Saving energy is not only good for the environment, but it can be good for your wallet as well. "Americans spend about $2,000 per household on energy every year - but many of them could save a few hundred of that without changing their lifestyle," says former Energy Secretary Steven Chu. Check out these simple tips to beat the heat from both your budget and the sun.

  • Close blinds and curtains on sunny days to prevent heat gain through windows.
  • Use bathroom and kitchen fans to remove heat and humidity produced by bathing and cooking.
  • Run the dishwasher and laundry at night when it’s cooler, and only run full loads. Consider air drying dishes and clothes.
  • Use small task lighting or natural light instead of large overhead lights.
  • Set your thermostat as high as comfortably possible in the summer. The smaller the difference between the indoor and outdoor temperatures, the lower your overall cooling bill will be.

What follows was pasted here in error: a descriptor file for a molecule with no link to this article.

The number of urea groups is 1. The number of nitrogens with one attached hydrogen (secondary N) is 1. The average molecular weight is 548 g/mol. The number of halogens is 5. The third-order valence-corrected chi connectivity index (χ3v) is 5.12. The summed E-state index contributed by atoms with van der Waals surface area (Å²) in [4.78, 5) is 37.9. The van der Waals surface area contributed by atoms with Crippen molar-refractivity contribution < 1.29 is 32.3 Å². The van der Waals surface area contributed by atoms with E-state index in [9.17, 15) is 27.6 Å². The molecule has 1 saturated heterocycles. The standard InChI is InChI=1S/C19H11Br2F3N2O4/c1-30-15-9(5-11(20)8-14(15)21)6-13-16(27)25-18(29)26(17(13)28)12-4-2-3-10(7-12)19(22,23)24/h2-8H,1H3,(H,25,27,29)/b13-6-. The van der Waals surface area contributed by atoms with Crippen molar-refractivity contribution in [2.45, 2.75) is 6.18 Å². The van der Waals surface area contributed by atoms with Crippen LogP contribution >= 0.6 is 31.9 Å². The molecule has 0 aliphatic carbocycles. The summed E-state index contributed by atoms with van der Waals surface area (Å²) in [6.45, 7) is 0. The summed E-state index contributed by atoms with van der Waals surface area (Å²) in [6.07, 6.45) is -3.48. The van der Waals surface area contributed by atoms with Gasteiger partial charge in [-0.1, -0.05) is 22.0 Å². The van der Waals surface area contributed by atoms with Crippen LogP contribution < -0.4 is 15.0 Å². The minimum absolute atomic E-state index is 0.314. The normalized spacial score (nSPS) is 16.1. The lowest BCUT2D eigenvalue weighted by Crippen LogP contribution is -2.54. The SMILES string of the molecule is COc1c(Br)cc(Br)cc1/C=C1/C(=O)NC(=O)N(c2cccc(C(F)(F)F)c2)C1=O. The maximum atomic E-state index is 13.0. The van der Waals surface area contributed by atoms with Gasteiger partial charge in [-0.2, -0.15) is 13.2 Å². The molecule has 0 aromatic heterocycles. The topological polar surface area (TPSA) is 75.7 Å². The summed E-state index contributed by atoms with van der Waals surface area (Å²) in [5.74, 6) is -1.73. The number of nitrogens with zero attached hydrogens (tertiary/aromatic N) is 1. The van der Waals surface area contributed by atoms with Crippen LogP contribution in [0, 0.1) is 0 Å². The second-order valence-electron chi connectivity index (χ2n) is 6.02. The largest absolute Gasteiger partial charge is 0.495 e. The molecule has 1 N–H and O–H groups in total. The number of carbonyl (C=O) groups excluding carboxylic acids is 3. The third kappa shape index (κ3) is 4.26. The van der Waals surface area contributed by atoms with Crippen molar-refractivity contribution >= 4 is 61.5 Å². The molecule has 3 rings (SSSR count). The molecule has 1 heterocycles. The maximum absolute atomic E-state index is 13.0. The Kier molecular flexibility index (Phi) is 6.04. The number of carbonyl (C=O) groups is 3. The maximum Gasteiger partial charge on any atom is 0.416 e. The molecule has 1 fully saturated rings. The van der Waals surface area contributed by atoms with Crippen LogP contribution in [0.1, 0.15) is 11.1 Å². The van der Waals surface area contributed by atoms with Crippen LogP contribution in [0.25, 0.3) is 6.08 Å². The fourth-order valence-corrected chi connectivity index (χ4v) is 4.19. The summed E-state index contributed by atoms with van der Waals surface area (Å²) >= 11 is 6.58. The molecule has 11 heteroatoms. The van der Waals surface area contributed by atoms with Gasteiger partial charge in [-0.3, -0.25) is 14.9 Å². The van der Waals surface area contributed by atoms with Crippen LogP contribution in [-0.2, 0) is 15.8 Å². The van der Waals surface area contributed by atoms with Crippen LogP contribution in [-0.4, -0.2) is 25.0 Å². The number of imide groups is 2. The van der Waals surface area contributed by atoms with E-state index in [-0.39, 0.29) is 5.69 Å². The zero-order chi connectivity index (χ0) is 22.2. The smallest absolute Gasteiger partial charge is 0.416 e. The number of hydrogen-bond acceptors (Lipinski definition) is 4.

• Avoid setting your thermostat at a colder setting than normal when you turn on your air conditioner. It will not cool your home any faster and could result in excessive cooling and unnecessary expense.
  • Double check windows and other openings in your home to make sure warm air isn’t leaking into your home. Learn how to seal your homes here.

If you see energy waste or have an idea about how to make your base more energy efficient, reach out to a Unit Energy Manager (UEM). For more information on the UEM Program, watch this video.

Now that you know how to reduce your energy bill, start tackling some of your other expenses. The Personal Financial Management Program offers workshops and seminars on more than twenty money management topics. To learn more and find a workshop near you, click here.